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SCXML: Comments on the new draft [LONG]

From: Torbjörn Lager <torbjorn.lager@gmail.com>
Date: Tue, 6 Mar 2007 21:16:05 +0100
Message-ID: <6ad4bdae0703061216h776b99eo66153441f76500d0@mail.gmail.com>
To: www-voice@w3.org
Dear All,

Based on my thoughts reading the new SCXML draft, and on my experiences
implementing most of it (see http://www.ling.gu.se/~lager/Labs/SCXML-Lab/ -
now in a new version!), I have put together a fairly long list of
comments/questions/recommendations that I would like to share with you.

Most of my comments/recommendations are motivated by a desire for
expressivity, simplicity, brevity and efficiency. I have no idea what is
required for backwards compatibility with for example CCXML - I leave that
for others to work on.

Best regards,
Torbjörn Lager

1. The algorithm

1.1 The algorithm seems to work (I have implemented most of it - found just
one error so far, which have reported), and let me begin by expressing my
admiration for the people who are able to design something that complex that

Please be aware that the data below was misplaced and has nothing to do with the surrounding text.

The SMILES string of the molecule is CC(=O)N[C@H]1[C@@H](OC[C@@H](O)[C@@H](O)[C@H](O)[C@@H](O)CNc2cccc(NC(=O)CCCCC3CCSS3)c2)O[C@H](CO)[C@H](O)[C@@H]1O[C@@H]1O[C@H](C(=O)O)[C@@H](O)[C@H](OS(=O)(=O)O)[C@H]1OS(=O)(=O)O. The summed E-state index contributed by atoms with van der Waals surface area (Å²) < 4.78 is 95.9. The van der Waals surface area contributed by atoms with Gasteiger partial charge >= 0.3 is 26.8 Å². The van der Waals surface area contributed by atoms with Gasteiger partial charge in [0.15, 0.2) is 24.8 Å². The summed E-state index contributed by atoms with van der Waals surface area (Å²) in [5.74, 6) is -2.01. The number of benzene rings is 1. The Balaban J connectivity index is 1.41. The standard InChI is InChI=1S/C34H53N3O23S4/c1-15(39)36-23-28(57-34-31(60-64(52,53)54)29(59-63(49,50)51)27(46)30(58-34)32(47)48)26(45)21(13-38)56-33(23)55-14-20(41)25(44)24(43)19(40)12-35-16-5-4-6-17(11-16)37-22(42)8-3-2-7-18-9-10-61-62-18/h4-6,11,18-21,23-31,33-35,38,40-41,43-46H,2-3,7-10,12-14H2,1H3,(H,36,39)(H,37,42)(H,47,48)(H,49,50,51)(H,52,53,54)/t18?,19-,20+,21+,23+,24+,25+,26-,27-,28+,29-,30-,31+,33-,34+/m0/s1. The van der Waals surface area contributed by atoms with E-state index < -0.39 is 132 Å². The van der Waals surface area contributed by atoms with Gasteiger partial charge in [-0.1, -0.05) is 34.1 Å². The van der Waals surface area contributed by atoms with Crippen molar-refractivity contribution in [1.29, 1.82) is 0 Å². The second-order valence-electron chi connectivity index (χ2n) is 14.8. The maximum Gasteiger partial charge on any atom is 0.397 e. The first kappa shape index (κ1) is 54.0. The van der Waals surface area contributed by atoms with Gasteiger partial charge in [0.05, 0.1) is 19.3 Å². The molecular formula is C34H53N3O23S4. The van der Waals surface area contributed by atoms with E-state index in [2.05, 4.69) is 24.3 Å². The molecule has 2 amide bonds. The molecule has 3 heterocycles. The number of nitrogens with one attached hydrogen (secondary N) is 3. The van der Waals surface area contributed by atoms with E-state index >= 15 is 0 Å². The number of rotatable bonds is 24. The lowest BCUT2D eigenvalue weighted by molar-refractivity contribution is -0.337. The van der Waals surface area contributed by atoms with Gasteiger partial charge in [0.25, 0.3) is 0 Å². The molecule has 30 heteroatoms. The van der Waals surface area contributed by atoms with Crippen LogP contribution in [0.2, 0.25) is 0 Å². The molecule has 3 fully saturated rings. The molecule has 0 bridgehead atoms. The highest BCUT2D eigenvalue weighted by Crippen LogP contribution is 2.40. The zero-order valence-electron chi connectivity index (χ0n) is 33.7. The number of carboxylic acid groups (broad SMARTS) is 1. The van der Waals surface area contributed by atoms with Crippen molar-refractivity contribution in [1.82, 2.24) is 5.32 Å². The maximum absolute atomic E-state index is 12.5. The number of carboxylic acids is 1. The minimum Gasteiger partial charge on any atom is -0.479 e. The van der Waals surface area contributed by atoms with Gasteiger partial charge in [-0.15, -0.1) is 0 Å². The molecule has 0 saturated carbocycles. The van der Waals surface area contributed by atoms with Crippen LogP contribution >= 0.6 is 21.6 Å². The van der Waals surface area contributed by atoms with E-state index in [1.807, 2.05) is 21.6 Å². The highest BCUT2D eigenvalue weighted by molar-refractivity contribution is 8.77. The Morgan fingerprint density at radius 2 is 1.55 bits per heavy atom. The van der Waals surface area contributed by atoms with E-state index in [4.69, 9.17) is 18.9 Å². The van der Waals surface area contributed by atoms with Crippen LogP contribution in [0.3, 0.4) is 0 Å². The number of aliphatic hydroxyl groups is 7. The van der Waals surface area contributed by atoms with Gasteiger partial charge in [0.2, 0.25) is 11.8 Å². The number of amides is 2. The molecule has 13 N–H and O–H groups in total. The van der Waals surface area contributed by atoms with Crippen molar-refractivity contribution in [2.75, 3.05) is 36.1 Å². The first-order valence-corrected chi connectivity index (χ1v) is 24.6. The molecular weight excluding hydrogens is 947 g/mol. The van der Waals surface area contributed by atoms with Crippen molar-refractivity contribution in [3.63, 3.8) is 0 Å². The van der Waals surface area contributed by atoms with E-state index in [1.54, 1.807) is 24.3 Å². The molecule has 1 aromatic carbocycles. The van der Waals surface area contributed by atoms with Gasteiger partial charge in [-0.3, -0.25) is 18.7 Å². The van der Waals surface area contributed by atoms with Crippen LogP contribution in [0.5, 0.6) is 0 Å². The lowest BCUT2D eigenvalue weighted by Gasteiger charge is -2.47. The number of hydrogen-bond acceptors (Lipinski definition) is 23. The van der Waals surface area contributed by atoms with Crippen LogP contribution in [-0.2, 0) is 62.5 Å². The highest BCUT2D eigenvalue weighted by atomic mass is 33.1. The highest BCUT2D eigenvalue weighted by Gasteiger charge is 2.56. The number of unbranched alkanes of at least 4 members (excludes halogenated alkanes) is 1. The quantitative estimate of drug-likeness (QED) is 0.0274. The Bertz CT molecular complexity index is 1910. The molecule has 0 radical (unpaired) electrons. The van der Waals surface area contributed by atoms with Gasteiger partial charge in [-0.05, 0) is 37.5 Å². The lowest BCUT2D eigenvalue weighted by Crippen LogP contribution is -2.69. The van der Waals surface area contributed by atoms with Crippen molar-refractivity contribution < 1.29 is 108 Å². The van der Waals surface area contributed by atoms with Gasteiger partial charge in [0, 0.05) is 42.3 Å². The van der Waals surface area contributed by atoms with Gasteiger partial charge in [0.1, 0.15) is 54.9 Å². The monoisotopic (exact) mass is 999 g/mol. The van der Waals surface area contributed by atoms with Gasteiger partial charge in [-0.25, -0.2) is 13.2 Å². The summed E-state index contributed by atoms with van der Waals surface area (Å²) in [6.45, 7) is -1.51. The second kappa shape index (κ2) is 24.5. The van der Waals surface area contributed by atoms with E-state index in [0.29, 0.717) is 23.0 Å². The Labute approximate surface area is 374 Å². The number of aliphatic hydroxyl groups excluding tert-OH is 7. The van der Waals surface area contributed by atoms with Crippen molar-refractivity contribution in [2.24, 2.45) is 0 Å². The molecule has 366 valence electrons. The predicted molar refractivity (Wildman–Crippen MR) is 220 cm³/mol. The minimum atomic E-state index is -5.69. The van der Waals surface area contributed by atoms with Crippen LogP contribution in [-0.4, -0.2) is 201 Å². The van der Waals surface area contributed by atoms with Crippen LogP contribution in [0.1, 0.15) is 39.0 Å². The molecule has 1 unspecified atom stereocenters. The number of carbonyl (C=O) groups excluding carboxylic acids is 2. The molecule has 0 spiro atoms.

actually works. An algorithm that works is certainly a major step forward.

1.2 However, the complexity of the algorithm may also be its weakness since
it is supposed to provide the semantics of SCXML - "Implementations are free
to implement SCXML intepreters in any way they choose, but they must behave
as *if* they were using the algorithm defined here." (Section C - first
paragraph). Well, to implement something behaving as *if* it was using that
algorithm, using *another* algorithm, would be almost impossible I believe.
Of course, there are bits and pieces in the algorithm that can (and should)
be replaced with more efficient alternatives in actual implementations (e.g.
for computing the LCA), but more radical changes, such as running each child
of <parallel> in a separate thread won't work (or at least won't make sense,
since one would have to do so much synchronization of the threads that the
point of using concurrency would be lost). It would be nice if it was
possible to come up with a precise yet user-friendly specification of the
semantics of (in particular) <parallel> which really did allow the use of
different algorithms - execute the transitions in "lockstep" (as in the
present algorithm), one at a time (cf section B.2), or in separate threads
(where the order of execution will be arbitrary and beyond the control of
the user). But I realize that a formal specification may not be possible,
and I know too little about UML to say if it has been attempted already.

1.3 Would it be possible to settle for a more 'indeterminate' semantics, to